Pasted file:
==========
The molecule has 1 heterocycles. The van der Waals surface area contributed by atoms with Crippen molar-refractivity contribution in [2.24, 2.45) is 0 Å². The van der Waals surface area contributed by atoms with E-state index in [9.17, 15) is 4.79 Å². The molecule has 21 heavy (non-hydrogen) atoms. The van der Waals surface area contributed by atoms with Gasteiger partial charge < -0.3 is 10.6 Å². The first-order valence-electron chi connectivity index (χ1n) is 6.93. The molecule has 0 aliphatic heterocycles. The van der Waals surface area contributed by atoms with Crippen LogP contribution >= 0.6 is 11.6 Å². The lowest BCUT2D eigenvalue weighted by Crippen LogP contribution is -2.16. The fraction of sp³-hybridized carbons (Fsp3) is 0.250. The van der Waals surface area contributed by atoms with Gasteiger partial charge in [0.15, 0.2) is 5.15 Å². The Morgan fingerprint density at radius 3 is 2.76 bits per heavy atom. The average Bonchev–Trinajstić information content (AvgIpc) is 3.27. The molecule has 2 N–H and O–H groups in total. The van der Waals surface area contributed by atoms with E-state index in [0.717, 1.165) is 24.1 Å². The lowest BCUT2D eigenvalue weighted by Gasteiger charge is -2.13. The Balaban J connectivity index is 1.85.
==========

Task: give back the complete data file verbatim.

The molecule has 1 heterocycles. The van der Waals surface area contributed by atoms with Crippen molar-refractivity contribution in [2.24, 2.45) is 0 Å². The van der Waals surface area contributed by atoms with E-state index in [9.17, 15) is 4.79 Å². The molecule has 21 heavy (non-hydrogen) atoms. The van der Waals surface area contributed by atoms with Gasteiger partial charge < -0.3 is 10.6 Å². The first-order valence-electron chi connectivity index (χ1n) is 6.93. The molecule has 0 aliphatic heterocycles. The van der Waals surface area contributed by atoms with Crippen LogP contribution >= 0.6 is 11.6 Å². The lowest BCUT2D eigenvalue weighted by Crippen LogP contribution is -2.16. The fraction of sp³-hybridized carbons (Fsp3) is 0.250. The van der Waals surface area contributed by atoms with Gasteiger partial charge in [0.15, 0.2) is 5.15 Å². The Morgan fingerprint density at radius 3 is 2.76 bits per heavy atom. The average Bonchev–Trinajstić information content (AvgIpc) is 3.27. The molecule has 2 N–H and O–H groups in total. The van der Waals surface area contributed by atoms with E-state index in [0.717, 1.165) is 24.1 Å². The lowest BCUT2D eigenvalue weighted by Gasteiger charge is -2.13. The Balaban J connectivity index is 1.85.